In the same vein, when the crisis was at its worst in April, more than 1,000 people died with the disease on 22 consecutive days. Yet the latest statistics, for the week ending July 24, recorded just 217 Covid deaths, accounting for just 2.4 per cent of all fatalities in England and Wales. We also know that the median age of those who died is over 80.

 

What makes the myopia about coronavirus all the more dangerous is that it leads to neglect of other, often serious, conditions, as the Mail reported this week.

Many cancer patients, for example, are finding tests, operations and treatment delayed, while mental health care, drug rehabilitation, care for the elderly and even getting an appointment with the GP are adversely impacted.

The pursuit of safety has become its own menace. On top of the economic damage, the Covid lockdown has brought a host of social problems, from fractured relationships to an increase in excessive drinking — in July alone, alcohol sales were up by 40 per cent.

Then there are the profound feelings of alienation and oppression, so different from the freedoms we took for granted until recently.

Our lives are governed by an endless barrage of complex, sometimes contradictory edicts. At my daughter’s school, she and her Year 6 classmates were bewildered and upset to be told they could not associate with any pupils outside their ‘bubble’.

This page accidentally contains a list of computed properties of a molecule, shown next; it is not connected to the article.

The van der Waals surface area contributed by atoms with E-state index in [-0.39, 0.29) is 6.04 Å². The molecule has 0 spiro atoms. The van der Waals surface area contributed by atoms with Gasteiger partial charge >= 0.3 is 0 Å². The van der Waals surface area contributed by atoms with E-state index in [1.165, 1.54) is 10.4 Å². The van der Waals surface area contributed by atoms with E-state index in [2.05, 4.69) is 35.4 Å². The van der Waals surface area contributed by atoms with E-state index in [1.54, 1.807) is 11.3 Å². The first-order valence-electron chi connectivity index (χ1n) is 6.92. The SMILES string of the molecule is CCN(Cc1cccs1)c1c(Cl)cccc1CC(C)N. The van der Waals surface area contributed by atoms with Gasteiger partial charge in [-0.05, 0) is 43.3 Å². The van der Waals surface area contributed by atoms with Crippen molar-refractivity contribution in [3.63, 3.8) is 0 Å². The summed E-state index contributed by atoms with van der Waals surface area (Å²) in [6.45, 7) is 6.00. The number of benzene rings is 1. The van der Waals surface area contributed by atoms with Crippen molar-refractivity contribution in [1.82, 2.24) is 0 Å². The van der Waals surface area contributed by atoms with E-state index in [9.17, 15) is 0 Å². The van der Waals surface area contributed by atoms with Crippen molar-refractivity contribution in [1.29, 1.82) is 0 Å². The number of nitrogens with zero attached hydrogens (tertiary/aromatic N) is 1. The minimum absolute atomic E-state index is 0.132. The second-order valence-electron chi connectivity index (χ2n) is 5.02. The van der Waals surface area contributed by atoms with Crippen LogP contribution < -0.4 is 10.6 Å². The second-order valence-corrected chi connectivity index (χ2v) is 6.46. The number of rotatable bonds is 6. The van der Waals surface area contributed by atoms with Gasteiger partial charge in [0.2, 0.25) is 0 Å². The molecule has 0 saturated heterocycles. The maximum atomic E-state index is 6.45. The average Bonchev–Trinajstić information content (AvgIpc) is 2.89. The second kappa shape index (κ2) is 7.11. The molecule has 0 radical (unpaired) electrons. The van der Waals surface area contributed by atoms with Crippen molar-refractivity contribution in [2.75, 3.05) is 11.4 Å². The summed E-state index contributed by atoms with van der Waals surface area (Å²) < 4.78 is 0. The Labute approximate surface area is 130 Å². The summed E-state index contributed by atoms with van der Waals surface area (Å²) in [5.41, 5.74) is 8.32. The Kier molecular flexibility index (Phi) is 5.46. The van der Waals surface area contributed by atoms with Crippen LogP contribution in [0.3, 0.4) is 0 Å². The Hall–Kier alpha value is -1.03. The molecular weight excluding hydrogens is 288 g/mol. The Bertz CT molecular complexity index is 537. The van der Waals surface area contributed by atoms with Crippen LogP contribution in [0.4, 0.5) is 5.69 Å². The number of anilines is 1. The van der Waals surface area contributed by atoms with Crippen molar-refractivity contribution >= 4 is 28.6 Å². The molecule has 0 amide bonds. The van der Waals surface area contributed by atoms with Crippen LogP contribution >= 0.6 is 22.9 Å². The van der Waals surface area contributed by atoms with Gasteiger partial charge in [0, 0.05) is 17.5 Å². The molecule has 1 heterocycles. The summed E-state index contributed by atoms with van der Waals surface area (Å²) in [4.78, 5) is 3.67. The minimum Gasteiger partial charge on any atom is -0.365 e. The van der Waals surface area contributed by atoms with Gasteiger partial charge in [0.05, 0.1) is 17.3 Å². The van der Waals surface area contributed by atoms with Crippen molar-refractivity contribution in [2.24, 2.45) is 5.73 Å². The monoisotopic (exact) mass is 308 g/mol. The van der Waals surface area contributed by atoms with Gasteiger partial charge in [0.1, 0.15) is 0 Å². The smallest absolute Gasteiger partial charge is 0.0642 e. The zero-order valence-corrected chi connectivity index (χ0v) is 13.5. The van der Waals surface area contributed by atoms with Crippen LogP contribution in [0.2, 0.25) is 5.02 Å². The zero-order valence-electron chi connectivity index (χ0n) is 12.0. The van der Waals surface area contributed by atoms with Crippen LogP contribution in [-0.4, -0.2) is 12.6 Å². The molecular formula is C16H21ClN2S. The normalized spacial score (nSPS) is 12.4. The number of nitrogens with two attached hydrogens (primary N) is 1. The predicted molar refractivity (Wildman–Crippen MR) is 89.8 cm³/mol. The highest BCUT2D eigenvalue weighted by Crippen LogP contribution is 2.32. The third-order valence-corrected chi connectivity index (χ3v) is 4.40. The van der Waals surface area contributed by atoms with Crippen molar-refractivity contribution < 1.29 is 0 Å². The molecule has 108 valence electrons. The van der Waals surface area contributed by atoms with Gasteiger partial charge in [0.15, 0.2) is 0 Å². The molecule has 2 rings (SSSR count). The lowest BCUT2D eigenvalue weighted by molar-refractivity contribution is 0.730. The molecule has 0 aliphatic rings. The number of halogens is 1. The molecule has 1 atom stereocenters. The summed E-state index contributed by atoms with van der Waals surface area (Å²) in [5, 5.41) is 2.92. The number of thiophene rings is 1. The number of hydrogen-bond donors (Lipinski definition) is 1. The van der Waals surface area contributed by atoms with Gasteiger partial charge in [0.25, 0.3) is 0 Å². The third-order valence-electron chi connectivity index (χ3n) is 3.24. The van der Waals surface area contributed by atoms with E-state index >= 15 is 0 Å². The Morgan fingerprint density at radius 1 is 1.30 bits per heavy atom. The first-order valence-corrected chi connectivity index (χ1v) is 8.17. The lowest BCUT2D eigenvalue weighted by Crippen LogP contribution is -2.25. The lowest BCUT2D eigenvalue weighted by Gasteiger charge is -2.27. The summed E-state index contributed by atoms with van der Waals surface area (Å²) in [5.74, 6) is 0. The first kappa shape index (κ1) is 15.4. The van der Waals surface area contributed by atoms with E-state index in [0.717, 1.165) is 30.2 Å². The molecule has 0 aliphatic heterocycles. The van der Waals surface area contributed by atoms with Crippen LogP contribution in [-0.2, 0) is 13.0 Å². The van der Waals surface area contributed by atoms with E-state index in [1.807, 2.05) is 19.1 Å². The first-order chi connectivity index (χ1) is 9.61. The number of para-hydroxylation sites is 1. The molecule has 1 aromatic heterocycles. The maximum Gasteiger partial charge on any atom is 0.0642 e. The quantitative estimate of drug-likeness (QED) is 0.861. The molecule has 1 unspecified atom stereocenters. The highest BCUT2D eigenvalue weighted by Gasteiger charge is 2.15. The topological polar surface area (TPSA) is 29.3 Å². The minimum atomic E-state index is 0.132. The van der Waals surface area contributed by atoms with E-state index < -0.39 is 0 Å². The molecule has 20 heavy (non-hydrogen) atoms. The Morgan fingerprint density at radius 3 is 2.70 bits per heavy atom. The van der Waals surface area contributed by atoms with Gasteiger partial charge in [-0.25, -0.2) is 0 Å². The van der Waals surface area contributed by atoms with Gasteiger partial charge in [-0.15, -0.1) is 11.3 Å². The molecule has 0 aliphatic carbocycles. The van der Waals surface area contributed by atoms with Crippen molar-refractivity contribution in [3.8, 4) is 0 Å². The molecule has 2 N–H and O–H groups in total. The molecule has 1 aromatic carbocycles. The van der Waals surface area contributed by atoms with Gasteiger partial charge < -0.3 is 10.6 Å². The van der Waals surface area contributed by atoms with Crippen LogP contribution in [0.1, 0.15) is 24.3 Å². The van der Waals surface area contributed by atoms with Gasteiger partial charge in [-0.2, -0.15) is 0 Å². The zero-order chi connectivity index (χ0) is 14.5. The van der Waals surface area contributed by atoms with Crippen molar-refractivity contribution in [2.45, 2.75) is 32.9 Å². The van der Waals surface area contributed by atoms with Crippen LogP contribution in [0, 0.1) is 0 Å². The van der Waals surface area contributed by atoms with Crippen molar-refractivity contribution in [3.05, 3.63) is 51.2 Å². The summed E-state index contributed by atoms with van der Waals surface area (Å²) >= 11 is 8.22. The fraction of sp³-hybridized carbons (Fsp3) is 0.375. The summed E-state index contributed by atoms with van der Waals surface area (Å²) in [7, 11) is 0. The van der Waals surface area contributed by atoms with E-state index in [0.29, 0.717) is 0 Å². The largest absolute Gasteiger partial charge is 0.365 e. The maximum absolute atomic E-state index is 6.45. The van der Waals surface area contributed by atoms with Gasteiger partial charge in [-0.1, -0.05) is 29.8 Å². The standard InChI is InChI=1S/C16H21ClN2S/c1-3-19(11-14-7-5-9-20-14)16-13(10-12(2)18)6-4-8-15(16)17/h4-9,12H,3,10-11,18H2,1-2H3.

At least she was able to go to school. By September, millions of pupils will have been deprived of any education for at least six months, even though there is no recorded case worldwide of any child passing on coronavirus in a school setting.

It is also clear that coronavirus has cemented inequalities between private schooling and the state sector, hindering social mobility.

But those Covid inequalities can be seen on every front — between rich and poor, male (who are at greater risk) and female, white and BAME (the latter group are far more likely to work in the front line of essential services and are significantly more vulnerable to the disease).

 

Most Britons are not at any risk of serious illness at all. The mortality rate is believed to be less than 0.5 per cent and much lower for those under 70 and those without underlying health issues.